Tuesday, December 30, 2008

Monograph of Spiders





Lycosa Tarantula




Thomisus a

Thomisus b

Mygale Plantigrades a


Mygale Plantigrades


Attus saltatoriae

Thomisus Cancroides

Carl Wilhelm Hahn (1786-1835) was a German zoologist and artist. Following a short stint in the armed services, Hahn completed a PhD and took the unusual step of setting himself up as 'freelance natural historian'.

Biographical details are in short supply but it appears Hahn was at least acquainted with the leading naturalists from Nuremberg and his most important early work involved preparing an ornithological publication on bird species from America, Asia and Africa. It is probable that Hahn contributed artwork to a number of books on insects, spiders and birds.

Hahn's most significant publication was the dual-titled 'Monographie der Spinnen / Monographia Aranearum' (Monograph of Spiders) which was issued in instalments between 1820 and 1836. Of the eight or so (near-) complete copies of this work in the world that have survived, none is apparently a definitive version. The history of the publishing is complicated, involving a change in printers following a quarrel, a small number of subscribers, unauthorised episode issues and, when combined with a sixteen year period of publication, the scarcity of complete works becomes understandable.

'Monographie der Spinnen' was the first ever German monograph on spiders and one of the earliest publications anywhere devoted solely to spiders. Hahn provided the original descriptions of a number of previously unknown spider species together with accurate illustrations, so the work is regarded not only as an important historical scientific document, but is still cited today as a primary source in the field of arachnology.

[Nb. The title tags for the above illustrations were taken from the illustration plates but aren't necessarily consistent or accurate in the 'naming sense'. They were simply chosen quickly to distinguish between the images.]


Anonymous said...

YAY! Thanks for this, PK!

Anonymous said...

like this post

Anonymous said...


Anonymous said...

Spiders are such beautiful creatures.

Susan Moorhead said...

I am so pleased to have lucked upon your blog earlier this year. I think it is just amazing. Thank you for so many great posts (love the spiders!) and have a terrific New Year!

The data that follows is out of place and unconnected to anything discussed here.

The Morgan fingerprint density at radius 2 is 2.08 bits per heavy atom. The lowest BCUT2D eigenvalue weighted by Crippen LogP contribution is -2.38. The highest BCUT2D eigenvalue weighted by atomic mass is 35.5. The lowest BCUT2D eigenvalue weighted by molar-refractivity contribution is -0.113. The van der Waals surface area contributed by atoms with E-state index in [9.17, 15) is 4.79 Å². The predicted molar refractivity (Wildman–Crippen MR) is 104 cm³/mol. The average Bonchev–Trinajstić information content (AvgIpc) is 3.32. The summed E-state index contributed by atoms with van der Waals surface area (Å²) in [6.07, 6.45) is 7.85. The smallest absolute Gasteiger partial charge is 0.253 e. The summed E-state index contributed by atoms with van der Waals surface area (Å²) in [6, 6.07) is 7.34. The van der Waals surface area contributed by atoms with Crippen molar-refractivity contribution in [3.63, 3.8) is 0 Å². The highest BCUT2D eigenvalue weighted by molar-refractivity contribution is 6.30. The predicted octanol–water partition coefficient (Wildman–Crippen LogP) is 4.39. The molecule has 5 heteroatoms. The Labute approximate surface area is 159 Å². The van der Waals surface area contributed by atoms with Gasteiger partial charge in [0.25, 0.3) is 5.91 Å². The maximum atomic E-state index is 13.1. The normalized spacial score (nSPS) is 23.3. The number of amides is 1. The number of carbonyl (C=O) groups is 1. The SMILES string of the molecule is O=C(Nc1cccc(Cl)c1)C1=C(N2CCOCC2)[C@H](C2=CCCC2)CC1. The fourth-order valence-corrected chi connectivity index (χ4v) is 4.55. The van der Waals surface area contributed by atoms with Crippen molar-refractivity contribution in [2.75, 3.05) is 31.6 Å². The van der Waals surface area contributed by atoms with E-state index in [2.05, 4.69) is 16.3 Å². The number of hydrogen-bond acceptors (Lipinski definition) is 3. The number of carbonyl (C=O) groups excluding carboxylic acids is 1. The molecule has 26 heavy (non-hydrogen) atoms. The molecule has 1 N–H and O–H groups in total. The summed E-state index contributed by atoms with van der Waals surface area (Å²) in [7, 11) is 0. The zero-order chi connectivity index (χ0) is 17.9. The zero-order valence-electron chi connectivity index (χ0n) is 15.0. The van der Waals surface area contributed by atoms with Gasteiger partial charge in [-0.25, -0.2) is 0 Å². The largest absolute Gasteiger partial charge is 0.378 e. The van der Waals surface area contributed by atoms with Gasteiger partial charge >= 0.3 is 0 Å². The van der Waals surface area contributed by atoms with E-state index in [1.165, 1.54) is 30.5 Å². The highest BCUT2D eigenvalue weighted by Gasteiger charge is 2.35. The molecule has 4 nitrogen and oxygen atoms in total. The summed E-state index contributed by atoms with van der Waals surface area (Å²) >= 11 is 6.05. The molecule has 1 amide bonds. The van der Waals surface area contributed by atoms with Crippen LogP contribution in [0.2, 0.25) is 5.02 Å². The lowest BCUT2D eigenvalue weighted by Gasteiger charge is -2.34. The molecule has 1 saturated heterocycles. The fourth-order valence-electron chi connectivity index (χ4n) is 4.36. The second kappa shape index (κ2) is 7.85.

PIGNOUF said...

Bonne année 2009.
J'espère que cette nouvelle année sera aussi enrichissante que l'année dernière pour l'ensemble des visteurs de votre merveilleux blog.

Anonymous said...

I think it was Albert Einstein who said "Never lose a holy curiosity." You continue to inspire.

Thank you for your time and notice. I'm honored.

Wishing you a warm and wonderfully aesthetic New Year!

Karla said...

The Lycosa tarantula is strangely less furry than some of the other spiders shown, and nothing like the extremely furry tarantulas I've met. I wonder if it's a completely different species than what's called a tarantula in the US.

I would not go so far as to say I love spiders (especially when they appear in my bedding), but they're always interesting and I do make an effort to protect them.

Unknown said...

Good Lors! I can't help but want to swat them!

Anonymous said...

I love spiders and other little jewel critters too. We try to take care of them at my house and maybe scare off undesirable visitors.
My entry of insect art on wordpress;

lotusgreen said...

i love these spiders so much. and i just realized that if you scroll through them fast it's like a flipbook and they seem to be wiggling!

Rosemary Nissen-Wade said...

How very beautiful they are! I treat spiders with healthy respect, and I would kill any that were a threat, e.g. I stamped very smartly on a white-tail that crawled out of my elderly mother's washing once (exceedingly venomous Aussie spider, causing extreme pain). But that is very rare, and normally I too go out of my way to protect them. They are such sentient beings!

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